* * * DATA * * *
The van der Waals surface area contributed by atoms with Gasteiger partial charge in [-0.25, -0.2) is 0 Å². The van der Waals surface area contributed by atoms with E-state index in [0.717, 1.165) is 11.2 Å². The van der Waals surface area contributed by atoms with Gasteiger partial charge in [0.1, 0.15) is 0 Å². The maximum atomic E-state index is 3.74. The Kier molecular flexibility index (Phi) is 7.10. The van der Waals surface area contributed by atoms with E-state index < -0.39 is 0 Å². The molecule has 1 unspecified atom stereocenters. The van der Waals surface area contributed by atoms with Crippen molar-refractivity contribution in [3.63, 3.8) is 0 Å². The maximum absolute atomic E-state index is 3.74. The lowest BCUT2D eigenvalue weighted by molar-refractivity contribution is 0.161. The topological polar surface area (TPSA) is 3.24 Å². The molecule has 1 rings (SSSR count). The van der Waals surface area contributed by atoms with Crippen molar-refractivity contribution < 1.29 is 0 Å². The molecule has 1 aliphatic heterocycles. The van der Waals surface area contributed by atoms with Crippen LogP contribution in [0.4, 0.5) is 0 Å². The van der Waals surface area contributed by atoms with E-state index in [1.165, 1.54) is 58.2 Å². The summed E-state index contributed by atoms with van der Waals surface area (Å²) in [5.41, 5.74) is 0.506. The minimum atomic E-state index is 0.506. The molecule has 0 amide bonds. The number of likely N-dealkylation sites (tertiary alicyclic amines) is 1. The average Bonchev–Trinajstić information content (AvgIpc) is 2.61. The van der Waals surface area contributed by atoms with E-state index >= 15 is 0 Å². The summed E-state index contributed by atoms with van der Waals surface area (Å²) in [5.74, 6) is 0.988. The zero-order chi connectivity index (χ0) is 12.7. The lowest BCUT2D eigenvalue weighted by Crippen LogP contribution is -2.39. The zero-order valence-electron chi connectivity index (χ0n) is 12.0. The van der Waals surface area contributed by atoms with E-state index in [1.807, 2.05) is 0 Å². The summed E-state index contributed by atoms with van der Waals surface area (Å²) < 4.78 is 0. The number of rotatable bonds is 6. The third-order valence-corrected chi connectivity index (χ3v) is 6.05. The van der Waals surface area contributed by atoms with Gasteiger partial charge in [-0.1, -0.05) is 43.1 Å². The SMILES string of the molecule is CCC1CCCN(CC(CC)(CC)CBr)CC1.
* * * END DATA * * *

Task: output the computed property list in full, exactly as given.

The van der Waals surface area contributed by atoms with Gasteiger partial charge in [-0.25, -0.2) is 0 Å². The van der Waals surface area contributed by atoms with E-state index in [0.717, 1.165) is 11.2 Å². The van der Waals surface area contributed by atoms with Gasteiger partial charge in [0.1, 0.15) is 0 Å². The maximum atomic E-state index is 3.74. The Kier molecular flexibility index (Phi) is 7.10. The van der Waals surface area contributed by atoms with E-state index < -0.39 is 0 Å². The molecule has 1 unspecified atom stereocenters. The van der Waals surface area contributed by atoms with Crippen molar-refractivity contribution in [3.63, 3.8) is 0 Å². The maximum absolute atomic E-state index is 3.74. The lowest BCUT2D eigenvalue weighted by molar-refractivity contribution is 0.161. The topological polar surface area (TPSA) is 3.24 Å². The molecule has 1 rings (SSSR count). The van der Waals surface area contributed by atoms with Crippen molar-refractivity contribution < 1.29 is 0 Å². The molecule has 1 aliphatic heterocycles. The van der Waals surface area contributed by atoms with Crippen LogP contribution in [0.4, 0.5) is 0 Å². The van der Waals surface area contributed by atoms with E-state index in [1.165, 1.54) is 58.2 Å². The summed E-state index contributed by atoms with van der Waals surface area (Å²) in [5.41, 5.74) is 0.506. The minimum atomic E-state index is 0.506. The molecule has 0 amide bonds. The number of likely N-dealkylation sites (tertiary alicyclic amines) is 1. The average Bonchev–Trinajstić information content (AvgIpc) is 2.61. The van der Waals surface area contributed by atoms with E-state index >= 15 is 0 Å². The summed E-state index contributed by atoms with van der Waals surface area (Å²) in [5.74, 6) is 0.988. The zero-order chi connectivity index (χ0) is 12.7. The lowest BCUT2D eigenvalue weighted by Crippen LogP contribution is -2.39. The zero-order valence-electron chi connectivity index (χ0n) is 12.0. The van der Waals surface area contributed by atoms with E-state index in [1.807, 2.05) is 0 Å². The summed E-state index contributed by atoms with van der Waals surface area (Å²) < 4.78 is 0. The number of rotatable bonds is 6. The third-order valence-corrected chi connectivity index (χ3v) is 6.05. The van der Waals surface area contributed by atoms with Gasteiger partial charge in [-0.1, -0.05) is 43.1 Å². The SMILES string of the molecule is CCC1CCCN(CC(CC)(CC)CBr)CC1.